IoT: Interconnectivity over Time.

IoT may be widely known as the Internet of Things, but the more it takes over, the more it truly interconnects our world. As Milo Werner explained, the “Internet of Things is an explosion of connected possibility.” The world seems that much more intertwined, which adds incredible value to the everyday life. It has “exponentially increased the amount of information and ways we as humans interact with it” [1], which in turn has “allowed for broader and deeper insight into human behaviors” [1]. Because of this, as Werner describes, there has been a IoT product increase which serve to produce this information and insight, such as a variety of products (wearables, cars, healthcare, food production, etc). Considering that “some 90% of the world’s data has been created in last 2 years” [1] only serves IoT as fuel to connect each and everyone of us. One mentioned not only be Werner, but a variety of researches, is how IoT of wearables is not only a trend, but a part of life.

Wearables become a part of the human themselves, it is a way for them to constantly feel connected without actually ‘acting’ upon it. It’s the idea – the idea of connectivity that draws us all into the IoT world. Just a few years ago, “just under 50 million wearable devices were shipped in in 2015” and now there is a projection of “over 125 million units expected to ship in 2019.” [2] Specifically, these wearables are addressing the consumer need of ‘realtime’ and a ‘on-the-go’ lifestyle. The IoT mindset of refreshing updates over-the-air and the addition of sync value really adheres to the consumer market, especially that of millennials. Through this data and technology that webs everything together, the wearable market is “tapping into Millennials’ desires for personalization, freedom, and experiences over material things.” [4] And if we think about the current movement of wearables such as the Apple Watch, there is more IoT to be added to serve the needs of the customer. For example, similar to Werners idea of information convergence, Apple is “adding direct cellular connectivity and meaning the Apple Watch will be able to support using its Siri voice assistant, messaging and transferring sensor data without needing an iPhone in close proximity — thereby expanding its utility and potentially giving the product’s prospects with consumers a boost.” [3] This also supports Werner’s concept of value capture and controlling points of the IoT. As she states, it “adds personalization and context; network effects between products.” The network itself is what IoT creates and connects; its a tool that all of us are now accustomed to. We don’t just want it, we need it – for it has become a part of the daily life over time. It has interconnected us all as the trend and technology continues to increase.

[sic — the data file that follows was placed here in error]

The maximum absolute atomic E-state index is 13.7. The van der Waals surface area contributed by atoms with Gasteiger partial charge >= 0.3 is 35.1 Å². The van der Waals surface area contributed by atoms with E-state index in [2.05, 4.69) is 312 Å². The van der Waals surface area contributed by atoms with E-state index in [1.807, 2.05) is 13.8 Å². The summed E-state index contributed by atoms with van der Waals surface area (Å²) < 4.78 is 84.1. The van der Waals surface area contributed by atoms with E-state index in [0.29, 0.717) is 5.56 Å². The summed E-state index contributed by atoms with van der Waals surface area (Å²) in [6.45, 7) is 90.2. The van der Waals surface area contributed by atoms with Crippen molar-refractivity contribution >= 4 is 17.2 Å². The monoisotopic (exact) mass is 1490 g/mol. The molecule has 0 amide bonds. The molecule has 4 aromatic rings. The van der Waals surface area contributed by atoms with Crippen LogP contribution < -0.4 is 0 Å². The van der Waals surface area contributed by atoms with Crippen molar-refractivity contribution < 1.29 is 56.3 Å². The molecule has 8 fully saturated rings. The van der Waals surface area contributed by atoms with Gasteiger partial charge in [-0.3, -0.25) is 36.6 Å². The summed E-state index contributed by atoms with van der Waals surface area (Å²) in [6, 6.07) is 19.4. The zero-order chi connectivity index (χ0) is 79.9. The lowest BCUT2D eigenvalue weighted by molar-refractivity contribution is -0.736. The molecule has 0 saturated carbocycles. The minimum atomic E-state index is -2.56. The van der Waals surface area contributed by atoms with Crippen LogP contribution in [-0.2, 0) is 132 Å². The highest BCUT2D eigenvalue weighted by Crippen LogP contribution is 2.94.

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One comment on “IoT: Interconnectivity over Time.”

  1. Having so many connected devices means huge potential for the improvement of our lives. let’s think about how adding connected devices can stay an improvement of our daily lives. Adding devices has to stay convenient. The onboarding of devices on the network and on our accounts has to be as frictionless as possible. And they should not be worrisome! The device and its software should keep our data safe and secure and controllable by the user. Operating systems and software has to be serviced by the manufacturers or seller brands. Otherwise, we allow a trojan horse into our homes and dig a hole into our walls through which our data is siphoned out.


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